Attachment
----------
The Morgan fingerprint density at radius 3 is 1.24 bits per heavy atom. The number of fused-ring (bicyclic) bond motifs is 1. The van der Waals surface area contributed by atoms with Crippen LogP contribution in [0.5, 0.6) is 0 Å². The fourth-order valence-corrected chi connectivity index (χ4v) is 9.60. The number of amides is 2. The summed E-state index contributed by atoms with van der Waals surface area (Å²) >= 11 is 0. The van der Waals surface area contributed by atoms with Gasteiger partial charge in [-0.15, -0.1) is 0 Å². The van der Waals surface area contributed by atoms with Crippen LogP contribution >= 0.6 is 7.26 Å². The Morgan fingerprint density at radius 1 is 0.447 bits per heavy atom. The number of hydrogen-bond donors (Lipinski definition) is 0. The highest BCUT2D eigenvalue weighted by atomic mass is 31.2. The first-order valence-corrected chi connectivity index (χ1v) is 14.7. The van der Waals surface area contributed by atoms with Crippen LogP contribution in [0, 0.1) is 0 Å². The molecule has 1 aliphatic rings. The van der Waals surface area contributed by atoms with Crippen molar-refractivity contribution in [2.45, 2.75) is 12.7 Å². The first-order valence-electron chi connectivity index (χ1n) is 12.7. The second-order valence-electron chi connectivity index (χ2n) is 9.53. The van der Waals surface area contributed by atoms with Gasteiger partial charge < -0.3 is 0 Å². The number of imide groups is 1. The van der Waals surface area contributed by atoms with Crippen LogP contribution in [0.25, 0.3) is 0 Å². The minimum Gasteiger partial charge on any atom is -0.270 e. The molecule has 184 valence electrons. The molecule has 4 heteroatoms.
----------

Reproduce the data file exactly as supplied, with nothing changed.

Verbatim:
The Morgan fingerprint density at radius 3 is 1.24 bits per heavy atom. The number of fused-ring (bicyclic) bond motifs is 1. The van der Waals surface area contributed by atoms with Crippen LogP contribution in [0.5, 0.6) is 0 Å². The fourth-order valence-corrected chi connectivity index (χ4v) is 9.60. The number of amides is 2. The summed E-state index contributed by atoms with van der Waals surface area (Å²) >= 11 is 0. The van der Waals surface area contributed by atoms with Gasteiger partial charge in [-0.15, -0.1) is 0 Å². The van der Waals surface area contributed by atoms with Crippen LogP contribution >= 0.6 is 7.26 Å². The Morgan fingerprint density at radius 1 is 0.447 bits per heavy atom. The number of hydrogen-bond donors (Lipinski definition) is 0. The highest BCUT2D eigenvalue weighted by atomic mass is 31.2. The first-order valence-corrected chi connectivity index (χ1v) is 14.7. The van der Waals surface area contributed by atoms with Crippen LogP contribution in [0, 0.1) is 0 Å². The molecule has 1 aliphatic rings. The van der Waals surface area contributed by atoms with Crippen molar-refractivity contribution in [2.45, 2.75) is 12.7 Å². The first-order valence-electron chi connectivity index (χ1n) is 12.7. The second-order valence-electron chi connectivity index (χ2n) is 9.53. The van der Waals surface area contributed by atoms with Gasteiger partial charge < -0.3 is 0 Å². The number of imide groups is 1. The van der Waals surface area contributed by atoms with Crippen LogP contribution in [0.25, 0.3) is 0 Å². The minimum Gasteiger partial charge on any atom is -0.270 e. The molecule has 184 valence electrons. The molecule has 4 heteroatoms.